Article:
23andMe filed a complaint against Ancestry.com, claiming that Ancestry.com infringed the claims of its patent by using the same process to identify potentially related individuals. In response to 23andMe’s allegations, Ancestry.com asked the court to dismiss the case based on the argument that the patent is invalid. As noted by the court, Ancestry.com specifically argued that the patent “claims an abstract idea (determining a relative relationship by comparing similarities between DNA), and a law of nature (people who share similar DNA are related).” Accordingly, Ancestry.com challenged both the software component, the determination of a relative relationship, and the biological component, the nature of shared recombinable DNA sequences, of the technology.
The court, in turn, analyzed previous rulings in each of these areas in an attempt to apply the previously independent threads of subject matter eligibility jurisprudence to a combined technology. First, the court examined cases analyzing patents related to laws of nature finding that these cases generally hold that inventions that cover naturally occurring phenomena or simple observations of naturally occurring phenomena are not eligible for patent protection. Second, the court considered cases involving patents alleged to be directed to abstract ideas. In particular, the court focused on cases holding that patents were not covering an abstract idea itself, but rather new and novel ways of using the abstract idea to achieve some other result. The court admitted that the 23andMe patent claims could stand or fall based on which line of cases were most applicable (i.e., whether the claims were more directed to a law of nature used for biological-type components or to an abstract idea used for computer-software components).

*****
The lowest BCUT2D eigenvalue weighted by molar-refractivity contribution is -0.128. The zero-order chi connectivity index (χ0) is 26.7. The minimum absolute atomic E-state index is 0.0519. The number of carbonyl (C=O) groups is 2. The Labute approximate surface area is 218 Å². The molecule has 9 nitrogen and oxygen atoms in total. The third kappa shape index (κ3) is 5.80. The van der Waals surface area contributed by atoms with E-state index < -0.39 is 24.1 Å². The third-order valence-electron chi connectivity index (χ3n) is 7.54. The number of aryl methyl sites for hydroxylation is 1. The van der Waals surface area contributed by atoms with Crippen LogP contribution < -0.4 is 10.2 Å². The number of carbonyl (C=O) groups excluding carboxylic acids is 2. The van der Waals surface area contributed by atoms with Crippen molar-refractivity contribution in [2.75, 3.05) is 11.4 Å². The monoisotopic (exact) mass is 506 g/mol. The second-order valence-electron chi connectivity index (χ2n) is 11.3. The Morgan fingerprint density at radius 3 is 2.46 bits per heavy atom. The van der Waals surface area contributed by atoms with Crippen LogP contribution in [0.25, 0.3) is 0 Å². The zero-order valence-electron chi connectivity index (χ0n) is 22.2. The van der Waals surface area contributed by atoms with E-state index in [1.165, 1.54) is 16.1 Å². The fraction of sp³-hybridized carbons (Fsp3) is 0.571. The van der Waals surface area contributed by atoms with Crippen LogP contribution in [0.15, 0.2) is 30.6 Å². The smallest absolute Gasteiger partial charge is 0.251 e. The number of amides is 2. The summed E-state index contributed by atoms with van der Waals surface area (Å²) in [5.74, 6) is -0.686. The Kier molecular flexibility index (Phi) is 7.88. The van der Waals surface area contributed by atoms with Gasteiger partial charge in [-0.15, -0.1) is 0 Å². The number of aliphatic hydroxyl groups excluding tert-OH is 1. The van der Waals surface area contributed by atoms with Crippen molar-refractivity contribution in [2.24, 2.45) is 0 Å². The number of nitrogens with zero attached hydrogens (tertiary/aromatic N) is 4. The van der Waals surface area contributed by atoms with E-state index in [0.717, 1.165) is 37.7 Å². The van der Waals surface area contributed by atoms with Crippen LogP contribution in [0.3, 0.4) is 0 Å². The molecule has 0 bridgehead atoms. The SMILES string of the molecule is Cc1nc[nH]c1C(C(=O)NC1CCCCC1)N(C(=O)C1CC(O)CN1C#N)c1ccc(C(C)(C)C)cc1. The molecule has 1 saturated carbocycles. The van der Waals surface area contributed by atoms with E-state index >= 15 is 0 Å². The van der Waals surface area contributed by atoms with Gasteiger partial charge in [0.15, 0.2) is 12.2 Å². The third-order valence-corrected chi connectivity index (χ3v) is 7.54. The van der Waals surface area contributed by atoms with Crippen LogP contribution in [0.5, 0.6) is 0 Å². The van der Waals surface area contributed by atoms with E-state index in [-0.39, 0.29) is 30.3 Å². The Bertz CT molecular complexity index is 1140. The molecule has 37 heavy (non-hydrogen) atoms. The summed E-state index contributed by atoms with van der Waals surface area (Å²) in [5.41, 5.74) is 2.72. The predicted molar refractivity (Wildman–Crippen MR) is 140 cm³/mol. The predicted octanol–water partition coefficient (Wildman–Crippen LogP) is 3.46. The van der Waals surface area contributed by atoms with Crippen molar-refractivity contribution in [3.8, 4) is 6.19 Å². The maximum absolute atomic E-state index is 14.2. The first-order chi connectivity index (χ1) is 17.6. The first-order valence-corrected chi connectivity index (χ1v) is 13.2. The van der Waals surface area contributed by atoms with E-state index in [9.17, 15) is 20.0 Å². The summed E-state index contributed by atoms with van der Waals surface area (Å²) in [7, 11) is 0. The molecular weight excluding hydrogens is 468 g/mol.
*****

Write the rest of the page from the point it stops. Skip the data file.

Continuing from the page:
Ultimately, the court held that the claims were more directed to the biological component. That is, it concluded that the claimed method was directed to comparing IBD regions in DNA for determining the probability of matches between people. Due to the claims’ reliance on the IBD regions, the court determined that the statutory subject matter question should be whether the claims are directed to a law of nature.
The court declined to address the question under the abstract-idea approach because it felt, in part, that the claims did not elaborate enough on how the improved process for determining the similarities was performed. In particular, the court noted that the 23andMe patent claims did not quantify any degree of similarity for determining a relationship and did not identify any other specifics of the analysis of the IBD regions. According to the court, the lack of specificity of the claims prevented their survival.
Although the court ultimately determined that 23andMe’s patent claims were invalid (which 23andMe has since appealed), the court’s analysis can provide instructive clues for claiming hybrid inventions. While mere observation or comparison of naturally occurring phenomena would not be eligible for a patent under the court’s analysis, explicitly claiming the specific functionality of the software or other components using the naturally occurring phenomena may provide the ability to overcome the statutory-subject-matter hurdle. Under such an approach, the claims may have a better chance of surviving when faced with whether they are directed to an abstract idea.
Moreover, courts have held that the patent specification can be a useful tool in determining whether the claims are directed to statutory subject matter. Accordingly, it is important to provide enough specificity when drafting the application to help with overcoming these types of challenges down the road.